I was surprised that it only cost $2000, in England it would have cost way more. And at the dealership where he bought it there were other cars for even less, some as low as $1200. So I think the possibility of buying a car is still alive; he is paying about $1300 for 6-months insurance so if I were to get just one months' insurance that would hopefully be no more than $250 or so.

    He had to (I think he had to, he might've done it voluntarily) get a North Carolina state ID although I know that you are OK to drive with just a full UK driving licence.

    So I am thinking of doing this, with regards to looking around for the best deal on car insurance, are they any price comparison websites I could be using? I know lots of UK ones but none for the USA! And with regards to buying the car I guess I'll wait til after my semester ends in May, because I don't really have anywhere to park it. The dealership my friend bought his car from seemed friendly and legit so I might head back there; craigslist etc have cheaper ones but then there's no assurance that my car wouldn't just break down in the middle of the desert.

    I've decided I'd prefer this to renting because like you say, with me being just 21, it would end up being expensive and a big hassle. My only concern is selling the car, this is something I haven't really looked into yet. Could I byass the California smog test palaver by selling up in Vegas and then just getting a bus/train for the final stretch to LA? Surely as long as I keep all my registrations documents etc I should be able to just go to a dealership and make the sale? Or is it more involved than that?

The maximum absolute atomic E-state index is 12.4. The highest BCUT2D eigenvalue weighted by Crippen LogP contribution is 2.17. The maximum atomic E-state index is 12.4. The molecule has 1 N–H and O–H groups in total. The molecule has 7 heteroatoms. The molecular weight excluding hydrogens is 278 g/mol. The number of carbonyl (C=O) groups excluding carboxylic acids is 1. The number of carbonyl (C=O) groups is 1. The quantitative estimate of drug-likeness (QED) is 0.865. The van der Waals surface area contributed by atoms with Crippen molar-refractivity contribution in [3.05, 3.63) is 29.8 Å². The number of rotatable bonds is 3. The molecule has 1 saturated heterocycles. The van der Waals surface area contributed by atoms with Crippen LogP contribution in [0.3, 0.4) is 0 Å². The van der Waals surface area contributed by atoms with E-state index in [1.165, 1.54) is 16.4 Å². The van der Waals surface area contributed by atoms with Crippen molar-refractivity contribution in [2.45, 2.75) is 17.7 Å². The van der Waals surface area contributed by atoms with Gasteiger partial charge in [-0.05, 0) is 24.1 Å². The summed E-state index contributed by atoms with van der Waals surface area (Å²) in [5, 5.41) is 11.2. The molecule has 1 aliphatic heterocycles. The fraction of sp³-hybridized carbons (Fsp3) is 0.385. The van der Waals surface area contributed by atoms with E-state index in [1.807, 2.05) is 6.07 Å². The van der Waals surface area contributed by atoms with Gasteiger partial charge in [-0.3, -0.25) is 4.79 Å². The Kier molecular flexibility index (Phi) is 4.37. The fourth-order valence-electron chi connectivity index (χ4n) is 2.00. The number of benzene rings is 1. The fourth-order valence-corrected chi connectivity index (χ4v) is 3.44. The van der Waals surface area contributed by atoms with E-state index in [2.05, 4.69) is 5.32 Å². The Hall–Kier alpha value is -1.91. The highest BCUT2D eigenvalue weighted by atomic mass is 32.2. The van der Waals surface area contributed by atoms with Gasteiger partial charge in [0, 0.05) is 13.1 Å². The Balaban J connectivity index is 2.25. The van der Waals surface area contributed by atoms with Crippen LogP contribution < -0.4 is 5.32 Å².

One final thing I looked into was driveaways, but I couldn't find many companies offering that, and the ones that I did required all drivers to be 23 or older. Is there any website where people (i.e. individuals) just post up driveaways that they need done? Or are they always done through some company?

    I have just ordered a huge road map of USA on eBay so when that comes I'm going to start working on a route. Lots of things I'd like to see and do but once my map comes I can start seeing what is realistic in the time that I have (a little over 3 weeks).

    Anyway sorry for the flood of information but I hope you can help me out with some of my queries! Many thanks and long live the American roadtrip!

  4. #4
    Join Date
    May 2003
    Green County, Wisconsin

    Default the issues that remain

    The issues you'll have are still basically the same issues I brought up before.